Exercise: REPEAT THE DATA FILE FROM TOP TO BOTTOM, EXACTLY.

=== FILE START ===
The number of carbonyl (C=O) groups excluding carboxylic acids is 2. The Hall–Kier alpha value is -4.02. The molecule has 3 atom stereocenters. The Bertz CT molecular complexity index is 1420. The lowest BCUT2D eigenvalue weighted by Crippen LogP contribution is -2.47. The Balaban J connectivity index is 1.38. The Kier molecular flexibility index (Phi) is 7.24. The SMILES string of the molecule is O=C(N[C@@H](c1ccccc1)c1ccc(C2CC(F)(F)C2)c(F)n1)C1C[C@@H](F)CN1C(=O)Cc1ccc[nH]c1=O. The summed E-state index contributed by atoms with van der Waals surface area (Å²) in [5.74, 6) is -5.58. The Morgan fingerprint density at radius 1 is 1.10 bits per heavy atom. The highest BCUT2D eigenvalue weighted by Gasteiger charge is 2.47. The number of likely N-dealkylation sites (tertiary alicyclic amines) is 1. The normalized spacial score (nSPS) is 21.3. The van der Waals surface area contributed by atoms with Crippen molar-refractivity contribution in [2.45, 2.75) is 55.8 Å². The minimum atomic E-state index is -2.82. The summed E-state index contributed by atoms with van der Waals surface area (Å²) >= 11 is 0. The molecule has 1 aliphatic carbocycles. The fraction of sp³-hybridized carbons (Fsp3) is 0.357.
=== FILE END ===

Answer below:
The number of carbonyl (C=O) groups excluding carboxylic acids is 2. The Hall–Kier alpha value is -4.02. The molecule has 3 atom stereocenters. The Bertz CT molecular complexity index is 1420. The lowest BCUT2D eigenvalue weighted by Crippen LogP contribution is -2.47. The Balaban J connectivity index is 1.38. The Kier molecular flexibility index (Phi) is 7.24. The SMILES string of the molecule is O=C(N[C@@H](c1ccccc1)c1ccc(C2CC(F)(F)C2)c(F)n1)C1C[C@@H](F)CN1C(=O)Cc1ccc[nH]c1=O. The summed E-state index contributed by atoms with van der Waals surface area (Å²) in [5.74, 6) is -5.58. The Morgan fingerprint density at radius 1 is 1.10 bits per heavy atom. The highest BCUT2D eigenvalue weighted by Gasteiger charge is 2.47. The number of likely N-dealkylation sites (tertiary alicyclic amines) is 1. The normalized spacial score (nSPS) is 21.3. The van der Waals surface area contributed by atoms with Crippen molar-refractivity contribution in [2.45, 2.75) is 55.8 Å². The minimum atomic E-state index is -2.82. The summed E-state index contributed by atoms with van der Waals surface area (Å²) >= 11 is 0. The molecule has 1 aliphatic carbocycles. The fraction of sp³-hybridized carbons (Fsp3) is 0.357.